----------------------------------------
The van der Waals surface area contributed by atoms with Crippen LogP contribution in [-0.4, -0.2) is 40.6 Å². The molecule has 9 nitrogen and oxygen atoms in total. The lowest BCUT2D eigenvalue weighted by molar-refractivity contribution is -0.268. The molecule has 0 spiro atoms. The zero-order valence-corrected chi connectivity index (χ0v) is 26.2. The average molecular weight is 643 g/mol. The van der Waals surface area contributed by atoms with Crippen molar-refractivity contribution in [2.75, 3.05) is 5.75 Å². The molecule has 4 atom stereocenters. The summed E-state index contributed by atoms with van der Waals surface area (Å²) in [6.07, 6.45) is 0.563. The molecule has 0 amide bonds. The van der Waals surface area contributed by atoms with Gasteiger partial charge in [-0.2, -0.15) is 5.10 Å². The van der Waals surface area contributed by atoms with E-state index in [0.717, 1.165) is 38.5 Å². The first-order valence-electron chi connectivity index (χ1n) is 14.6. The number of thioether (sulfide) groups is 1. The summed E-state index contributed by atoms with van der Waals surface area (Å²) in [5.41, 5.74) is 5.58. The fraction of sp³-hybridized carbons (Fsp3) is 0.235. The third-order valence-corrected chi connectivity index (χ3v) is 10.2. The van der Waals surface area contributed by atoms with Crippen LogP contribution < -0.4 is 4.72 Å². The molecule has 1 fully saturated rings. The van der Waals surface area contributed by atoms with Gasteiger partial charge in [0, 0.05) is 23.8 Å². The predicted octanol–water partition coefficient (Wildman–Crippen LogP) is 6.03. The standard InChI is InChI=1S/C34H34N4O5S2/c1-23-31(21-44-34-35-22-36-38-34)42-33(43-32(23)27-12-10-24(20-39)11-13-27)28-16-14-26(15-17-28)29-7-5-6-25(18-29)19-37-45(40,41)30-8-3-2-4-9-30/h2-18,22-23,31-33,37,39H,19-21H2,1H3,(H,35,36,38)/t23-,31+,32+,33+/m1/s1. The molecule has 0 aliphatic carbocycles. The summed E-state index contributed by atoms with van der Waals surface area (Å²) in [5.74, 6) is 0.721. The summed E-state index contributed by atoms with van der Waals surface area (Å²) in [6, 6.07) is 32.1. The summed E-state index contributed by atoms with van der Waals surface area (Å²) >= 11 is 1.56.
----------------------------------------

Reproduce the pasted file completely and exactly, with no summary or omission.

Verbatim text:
The van der Waals surface area contributed by atoms with Crippen LogP contribution in [-0.4, -0.2) is 40.6 Å². The molecule has 9 nitrogen and oxygen atoms in total. The lowest BCUT2D eigenvalue weighted by molar-refractivity contribution is -0.268. The molecule has 0 spiro atoms. The zero-order valence-corrected chi connectivity index (χ0v) is 26.2. The average molecular weight is 643 g/mol. The van der Waals surface area contributed by atoms with Crippen molar-refractivity contribution in [2.75, 3.05) is 5.75 Å². The molecule has 4 atom stereocenters. The summed E-state index contributed by atoms with van der Waals surface area (Å²) in [6.07, 6.45) is 0.563. The molecule has 0 amide bonds. The van der Waals surface area contributed by atoms with Gasteiger partial charge in [-0.2, -0.15) is 5.10 Å². The van der Waals surface area contributed by atoms with E-state index in [0.717, 1.165) is 38.5 Å². The first-order valence-electron chi connectivity index (χ1n) is 14.6. The number of thioether (sulfide) groups is 1. The summed E-state index contributed by atoms with van der Waals surface area (Å²) in [5.41, 5.74) is 5.58. The fraction of sp³-hybridized carbons (Fsp3) is 0.235. The third-order valence-corrected chi connectivity index (χ3v) is 10.2. The van der Waals surface area contributed by atoms with Crippen LogP contribution < -0.4 is 4.72 Å². The molecule has 1 fully saturated rings. The van der Waals surface area contributed by atoms with Gasteiger partial charge in [0, 0.05) is 23.8 Å². The predicted octanol–water partition coefficient (Wildman–Crippen LogP) is 6.03. The standard InChI is InChI=1S/C34H34N4O5S2/c1-23-31(21-44-34-35-22-36-38-34)42-33(43-32(23)27-12-10-24(20-39)11-13-27)28-16-14-26(15-17-28)29-7-5-6-25(18-29)19-37-45(40,41)30-8-3-2-4-9-30/h2-18,22-23,31-33,37,39H,19-21H2,1H3,(H,35,36,38)/t23-,31+,32+,33+/m1/s1. The molecule has 0 aliphatic carbocycles. The summed E-state index contributed by atoms with van der Waals surface area (Å²) in [5.74, 6) is 0.721. The summed E-state index contributed by atoms with van der Waals surface area (Å²) in [6, 6.07) is 32.1. The summed E-state index contributed by atoms with van der Waals surface area (Å²) >= 11 is 1.56.